ShareThis Page
Obituary Stories

Forum planned in New Kensington on race relations

| Wednesday, Nov. 2, 2016, 10:50 p.m.

Community leaders and police will gather in New Kensington tonight for a public forum on maintaining race relations and preventing violence that has led to and evolved from police-involved shootings across the country.

Liney Glenn of New Kensington, president of the Allegheny-Kiski Valley branch of the NAACP, said the organization planned the event in an attempt to spur conversations and be proactive.

“Personally, I've attended so many funerals of students I've taught,” said Glenn, a retired New Kensington-Arnold teacher and current school board member. “And we've been fortunate they haven't involved law enforcement. I would much rather us have a discussion with law enforcement now” than after a race-related incident.

Glenn said the NAACP asked a variety of local police and elected leaders to participate in a panel discussion at Westmoreland County Community College's New Kensington campus.

“One of the primary goals, I feel, we wanted to come up with solutions for divisions, or perceived divisions,” Glenn said.

Glenn said police and/or officials have committed to attending from Allegheny Township, Arnold, Harrison, Leechburg, Lower Burrell, New Kensington, Vandergrift and the Armstrong County-based state police.

Glenn said she was thrilled that state police Lt. Chris Yanoff, the new commander at what is known as the Kittanning station, reached out to the NAACP. When Glenn told him about the upcoming forum, he agreed to a participate.

Yanoff said he has called community groups in the area to open up dialogue.

He plans to discuss the state police action plan regarding diversity. He said he also is encouraging minority students in Indiana University of Pennsylvania's criminology program to look at state police opportunities.

Stephen Aulerich, president of the Fraternal Order of Police Lodge 39 union that represents more than two dozen Alle-Kiski Valley law enforcement departments, said the F.O.P. “encourages conversation” about possible racial strife.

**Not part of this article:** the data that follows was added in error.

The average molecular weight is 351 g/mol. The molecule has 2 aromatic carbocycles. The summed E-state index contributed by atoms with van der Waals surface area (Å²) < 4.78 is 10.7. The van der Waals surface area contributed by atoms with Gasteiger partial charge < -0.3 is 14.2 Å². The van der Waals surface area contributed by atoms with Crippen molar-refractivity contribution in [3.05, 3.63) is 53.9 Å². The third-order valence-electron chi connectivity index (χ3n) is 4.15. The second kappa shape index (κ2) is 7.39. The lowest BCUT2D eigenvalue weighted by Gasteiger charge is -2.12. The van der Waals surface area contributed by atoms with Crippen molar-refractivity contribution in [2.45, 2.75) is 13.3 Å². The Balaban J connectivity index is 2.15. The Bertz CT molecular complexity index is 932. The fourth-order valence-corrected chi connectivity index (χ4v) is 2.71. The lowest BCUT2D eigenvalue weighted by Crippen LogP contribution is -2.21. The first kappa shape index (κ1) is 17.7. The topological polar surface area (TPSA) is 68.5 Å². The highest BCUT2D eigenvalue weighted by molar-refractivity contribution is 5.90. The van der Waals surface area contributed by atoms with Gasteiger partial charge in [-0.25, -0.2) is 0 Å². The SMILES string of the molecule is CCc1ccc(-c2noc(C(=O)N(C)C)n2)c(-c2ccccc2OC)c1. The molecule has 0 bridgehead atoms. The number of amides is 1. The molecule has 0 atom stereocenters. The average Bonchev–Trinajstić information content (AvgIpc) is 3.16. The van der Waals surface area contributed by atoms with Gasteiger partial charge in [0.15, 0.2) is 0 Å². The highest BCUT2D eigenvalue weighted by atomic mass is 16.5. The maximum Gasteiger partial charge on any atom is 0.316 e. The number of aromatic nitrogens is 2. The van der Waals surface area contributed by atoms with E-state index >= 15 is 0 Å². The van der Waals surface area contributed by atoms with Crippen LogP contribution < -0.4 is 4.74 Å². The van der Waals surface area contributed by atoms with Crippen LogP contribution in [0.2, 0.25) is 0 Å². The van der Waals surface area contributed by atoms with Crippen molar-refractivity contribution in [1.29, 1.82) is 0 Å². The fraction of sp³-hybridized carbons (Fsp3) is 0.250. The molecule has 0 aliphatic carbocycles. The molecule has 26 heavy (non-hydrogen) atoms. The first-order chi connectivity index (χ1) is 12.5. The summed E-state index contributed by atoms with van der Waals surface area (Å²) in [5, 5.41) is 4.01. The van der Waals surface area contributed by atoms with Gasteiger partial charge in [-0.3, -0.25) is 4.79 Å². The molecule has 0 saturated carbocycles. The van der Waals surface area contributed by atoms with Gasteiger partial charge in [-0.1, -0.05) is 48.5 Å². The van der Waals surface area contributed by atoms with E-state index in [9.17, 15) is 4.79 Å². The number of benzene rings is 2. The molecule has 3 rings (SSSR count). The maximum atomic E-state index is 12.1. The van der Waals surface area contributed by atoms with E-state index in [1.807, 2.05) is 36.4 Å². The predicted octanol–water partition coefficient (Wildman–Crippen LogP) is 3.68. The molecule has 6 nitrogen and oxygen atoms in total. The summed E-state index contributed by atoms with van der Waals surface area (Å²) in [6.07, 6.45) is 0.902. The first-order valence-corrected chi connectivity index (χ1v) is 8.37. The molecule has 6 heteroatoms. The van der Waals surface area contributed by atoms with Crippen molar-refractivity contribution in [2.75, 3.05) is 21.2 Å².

Aulerich, a Lower Burrell police officer, said rather than the F.O.P. being directly involved, “we would leave that up to individual departments.”

Tonight's event will be moderated by Phillip Ayers, a New Kensington native who has served as a judge for the state's Human Relations Commission.

Glenn said Ayers will kick off the discussion by asking the panel for their thoughts on the existence and causes of divisiveness in the community and possible solutions.

She said the audience also will be able to participate, likely by submitting written questions that Ayers will review and present.

Glenn believes it's in the best interest of everyone — police, minorities and the community at large — to talk about potential issues and ways to prevent problems before they happen.

“We want to bridge the relationship. When I grew up, you knew the policemen. It's not like that now,” she said. The current state of affairs “is dangerous not just for members of the community, but also for law enforcement. We need each other to stay safe.

“I'm real pleased with the (police) response,” she said. “I think they're probably on the same page to have more dialogue and communication.”

Liz Hayes and Chuck Biedka are Tribune-Review staff writers. Reach Hayes at lhayes@tribweb.com or 724-226-4680. Reach Biedka at cbiedka@tribweb.com or 724-226-4711.

TribLIVE commenting policy

You are solely responsible for your comments and by using TribLive.com you agree to our Terms of Service.

We moderate comments. Our goal is to provide substantive commentary for a general readership. By screening submissions, we provide a space where readers can share intelligent and informed commentary that enhances the quality of our news and information.

While most comments will be posted if they are on-topic and not abusive, moderating decisions are subjective. We will make them as carefully and consistently as we can. Because of the volume of reader comments, we cannot review individual moderation decisions with readers.

We value thoughtful comments representing a range of views that make their point quickly and politely. We make an effort to protect discussions from repeated comments either by the same reader or different readers

We follow the same standards for taste as the daily newspaper. A few things we won't tolerate: personal attacks, obscenity, vulgarity, profanity (including expletives and letters followed by dashes), commercial promotion, impersonations, incoherence, proselytizing and SHOUTING. Don't include URLs to Web sites.

We do not edit comments. They are either approved or deleted. We reserve the right to edit a comment that is quoted or excerpted in an article. In this case, we may fix spelling and punctuation.

We welcome strong opinions and criticism of our work, but we don't want comments to become bogged down with discussions of our policies and we will moderate accordingly.

We appreciate it when readers and people quoted in articles or blog posts point out errors of fact or emphasis and will investigate all assertions. But these suggestions should be sent via e-mail. To avoid distracting other readers, we won't publish comments that suggest a correction. Instead, corrections will be made in a blog post or in an article.

click me